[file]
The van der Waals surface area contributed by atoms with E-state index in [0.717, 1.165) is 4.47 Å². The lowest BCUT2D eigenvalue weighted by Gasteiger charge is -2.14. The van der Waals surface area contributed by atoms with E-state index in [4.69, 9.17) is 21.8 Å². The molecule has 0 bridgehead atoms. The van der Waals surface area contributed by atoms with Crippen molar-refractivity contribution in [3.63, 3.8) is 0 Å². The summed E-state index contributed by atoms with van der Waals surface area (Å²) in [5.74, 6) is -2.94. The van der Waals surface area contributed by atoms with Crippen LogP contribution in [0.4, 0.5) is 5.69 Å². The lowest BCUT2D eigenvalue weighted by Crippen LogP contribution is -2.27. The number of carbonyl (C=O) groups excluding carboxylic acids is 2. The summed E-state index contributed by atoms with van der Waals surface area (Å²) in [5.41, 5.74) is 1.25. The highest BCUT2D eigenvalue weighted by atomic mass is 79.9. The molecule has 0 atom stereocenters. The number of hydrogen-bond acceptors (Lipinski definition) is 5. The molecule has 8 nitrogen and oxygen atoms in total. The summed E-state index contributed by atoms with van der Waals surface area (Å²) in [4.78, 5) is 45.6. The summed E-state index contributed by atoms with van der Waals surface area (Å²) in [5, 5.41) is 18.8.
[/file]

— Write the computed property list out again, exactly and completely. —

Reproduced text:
The van der Waals surface area contributed by atoms with E-state index in [0.717, 1.165) is 4.47 Å². The lowest BCUT2D eigenvalue weighted by Gasteiger charge is -2.14. The van der Waals surface area contributed by atoms with E-state index in [4.69, 9.17) is 21.8 Å². The molecule has 0 bridgehead atoms. The van der Waals surface area contributed by atoms with Crippen molar-refractivity contribution in [3.63, 3.8) is 0 Å². The summed E-state index contributed by atoms with van der Waals surface area (Å²) in [5.74, 6) is -2.94. The van der Waals surface area contributed by atoms with Crippen LogP contribution in [0.4, 0.5) is 5.69 Å². The lowest BCUT2D eigenvalue weighted by Crippen LogP contribution is -2.27. The number of carbonyl (C=O) groups excluding carboxylic acids is 2. The summed E-state index contributed by atoms with van der Waals surface area (Å²) in [5.41, 5.74) is 1.25. The highest BCUT2D eigenvalue weighted by atomic mass is 79.9. The molecule has 0 atom stereocenters. The number of hydrogen-bond acceptors (Lipinski definition) is 5. The molecule has 8 nitrogen and oxygen atoms in total. The summed E-state index contributed by atoms with van der Waals surface area (Å²) in [4.78, 5) is 45.6. The summed E-state index contributed by atoms with van der Waals surface area (Å²) in [5, 5.41) is 18.8.